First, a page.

Editor's note: This story is part of our “50 Stories of People Helping People" series. As we celebrate Penske's 50th anniversary in 2019, we are spotlighting associates every Friday who are making a difference in their communities.
A rough-and-tumble boy who loved wrestling and helping others, Torrin Breneman was determined to give back what childhood cancer had robbed from so many children: their hair.
For three years, the Michigan teen grew his hair to donate to an organization that made wigs for children, only to become diagnosed a few months later with Hodgkin lymphoma.
Sadly, Torrin's courageous 14-month battle with cancer came to an end just before Christmas, but not before touching the hearts of so many who knew him, including a group of Penske associates in Warren, Michigan, who rallied around the family to support them through Torrin's fight.
“Meeting him changed us as individuals and as a district," said Taylor Brown, an assistant district administrator who, along with Kelsey Ginther, customer experience specialist, spearheaded a fundraising campaign, which eventually raised $4,000 for the family.
Yet, it was Torrin who gave so much to the associates in ways they said would last for a lifetime.
“The reason we all adopted him was because of the mentality he had – that even though he was going through something so hard, he was willing to do what he could to make someone else feel better," Brown said. “For all of us, that brought a sense of what we could do as individuals to make the most of the life we have been given."
It Started With A Cough
For many children, Christmas is a time of expectation. For Torrin, in the midst of his own cancer fight, it was a time to give.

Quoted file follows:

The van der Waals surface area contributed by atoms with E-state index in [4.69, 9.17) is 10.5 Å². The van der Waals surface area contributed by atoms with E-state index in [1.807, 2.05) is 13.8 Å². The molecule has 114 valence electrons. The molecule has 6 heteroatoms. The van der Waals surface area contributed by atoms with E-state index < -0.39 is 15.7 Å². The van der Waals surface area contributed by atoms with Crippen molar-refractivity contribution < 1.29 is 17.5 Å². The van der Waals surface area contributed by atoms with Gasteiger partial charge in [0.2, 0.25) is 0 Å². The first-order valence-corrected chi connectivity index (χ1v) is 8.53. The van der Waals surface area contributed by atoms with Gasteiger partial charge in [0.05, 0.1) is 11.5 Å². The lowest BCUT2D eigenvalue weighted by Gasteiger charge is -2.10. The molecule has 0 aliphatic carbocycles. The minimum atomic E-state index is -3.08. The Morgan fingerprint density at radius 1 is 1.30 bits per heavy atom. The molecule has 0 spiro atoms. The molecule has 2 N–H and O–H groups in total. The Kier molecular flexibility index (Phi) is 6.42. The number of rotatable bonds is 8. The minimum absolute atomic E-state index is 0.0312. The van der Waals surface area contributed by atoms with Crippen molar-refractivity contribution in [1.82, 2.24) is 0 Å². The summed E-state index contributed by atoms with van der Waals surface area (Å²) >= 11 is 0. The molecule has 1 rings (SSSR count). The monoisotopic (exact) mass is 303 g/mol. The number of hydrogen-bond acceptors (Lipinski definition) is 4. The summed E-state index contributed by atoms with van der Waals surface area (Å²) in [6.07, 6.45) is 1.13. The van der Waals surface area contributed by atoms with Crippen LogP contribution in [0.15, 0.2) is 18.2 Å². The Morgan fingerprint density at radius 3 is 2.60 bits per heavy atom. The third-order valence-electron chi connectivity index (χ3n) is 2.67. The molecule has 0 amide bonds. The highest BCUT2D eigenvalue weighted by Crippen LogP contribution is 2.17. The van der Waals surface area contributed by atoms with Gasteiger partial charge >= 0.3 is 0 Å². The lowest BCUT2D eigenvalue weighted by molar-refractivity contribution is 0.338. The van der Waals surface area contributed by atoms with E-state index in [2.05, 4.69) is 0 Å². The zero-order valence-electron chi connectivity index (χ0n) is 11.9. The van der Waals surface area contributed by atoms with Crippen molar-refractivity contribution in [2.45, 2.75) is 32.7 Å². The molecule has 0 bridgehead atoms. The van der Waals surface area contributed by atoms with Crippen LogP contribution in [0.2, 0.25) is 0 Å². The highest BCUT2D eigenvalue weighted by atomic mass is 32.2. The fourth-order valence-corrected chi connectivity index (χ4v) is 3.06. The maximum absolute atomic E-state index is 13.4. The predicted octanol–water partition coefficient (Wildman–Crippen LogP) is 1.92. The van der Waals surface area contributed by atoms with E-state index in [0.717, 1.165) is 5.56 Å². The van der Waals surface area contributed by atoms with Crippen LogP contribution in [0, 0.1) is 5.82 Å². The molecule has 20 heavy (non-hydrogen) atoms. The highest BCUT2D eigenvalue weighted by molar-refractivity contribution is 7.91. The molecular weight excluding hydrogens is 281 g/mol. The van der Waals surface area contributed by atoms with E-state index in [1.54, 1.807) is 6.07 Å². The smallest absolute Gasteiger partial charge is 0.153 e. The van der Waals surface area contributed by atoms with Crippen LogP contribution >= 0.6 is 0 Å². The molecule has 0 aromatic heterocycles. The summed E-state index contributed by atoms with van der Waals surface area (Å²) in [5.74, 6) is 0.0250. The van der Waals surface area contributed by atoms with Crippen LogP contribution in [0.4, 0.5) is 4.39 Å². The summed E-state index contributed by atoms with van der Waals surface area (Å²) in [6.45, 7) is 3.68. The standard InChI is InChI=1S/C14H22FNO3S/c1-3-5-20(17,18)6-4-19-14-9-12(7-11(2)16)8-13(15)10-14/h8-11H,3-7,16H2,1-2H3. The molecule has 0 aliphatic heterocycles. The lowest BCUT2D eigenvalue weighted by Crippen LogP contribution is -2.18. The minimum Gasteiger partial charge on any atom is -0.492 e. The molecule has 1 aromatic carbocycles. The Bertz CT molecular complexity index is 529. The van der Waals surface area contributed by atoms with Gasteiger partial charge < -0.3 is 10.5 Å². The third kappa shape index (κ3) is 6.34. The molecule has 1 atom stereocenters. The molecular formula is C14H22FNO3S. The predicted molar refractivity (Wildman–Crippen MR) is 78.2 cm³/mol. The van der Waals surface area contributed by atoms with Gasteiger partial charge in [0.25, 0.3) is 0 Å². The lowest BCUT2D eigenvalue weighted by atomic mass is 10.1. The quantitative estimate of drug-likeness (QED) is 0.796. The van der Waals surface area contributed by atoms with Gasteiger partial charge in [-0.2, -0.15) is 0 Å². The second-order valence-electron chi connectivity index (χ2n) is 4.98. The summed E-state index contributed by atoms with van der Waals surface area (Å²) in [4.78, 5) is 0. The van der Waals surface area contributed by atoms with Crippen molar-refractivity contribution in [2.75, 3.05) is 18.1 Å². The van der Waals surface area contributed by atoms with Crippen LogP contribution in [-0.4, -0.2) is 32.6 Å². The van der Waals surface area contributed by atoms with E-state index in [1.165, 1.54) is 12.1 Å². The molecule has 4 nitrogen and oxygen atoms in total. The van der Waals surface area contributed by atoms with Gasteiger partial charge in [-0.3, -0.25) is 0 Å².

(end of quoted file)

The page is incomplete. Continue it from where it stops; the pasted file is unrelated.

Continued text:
Instead of gifts for himself, Torrin asked for gift cards to purchase Christmas presents for hospitalized children who were too sick to spend the holidays at home.
“Most of these kids are worse than me, and they have less than me," Torrin would often say to his father, Jason Breneman.
Torrin's own cancer battle began with a persistent cough. Months later, Jason and his wife Carrie would learn their son had Hodgkin lymphoma.
Following the diagnosis, Torrin underwent treatments to fight back but nothing worked, including experimental treatments and protocols normally given to adults.
This meant long hospital stays for Torrin, which forced him to miss school, but he was not without the love and comfort of his parents. His mother was by his side every day.
Both parents were forced to quit their jobs to be with Torrin throughout his cancer battle, which put a strain on the family's finances. The couple also cared for Torrin's younger sister.
There were some fundraisers to assist the family, but Mr. Breneman said the Penske fundraiser was the most impactful.
“There were a few fundraisers which the family wouldn't be able to make it this far without, and we are so grateful and appreciative, especially Penske, which by far has put on the largest fundraiser for Torrin," Mr. Breneman said.
Months before meeting Torrin's family, Brown participated in a local event to raise money for Torrin's medical expenses and to assist the family.
A few weeks later, Brown and Ginther were discussing ways the Detroit District could become involved in community service, and the idea of helping Torrin's family was brought forward.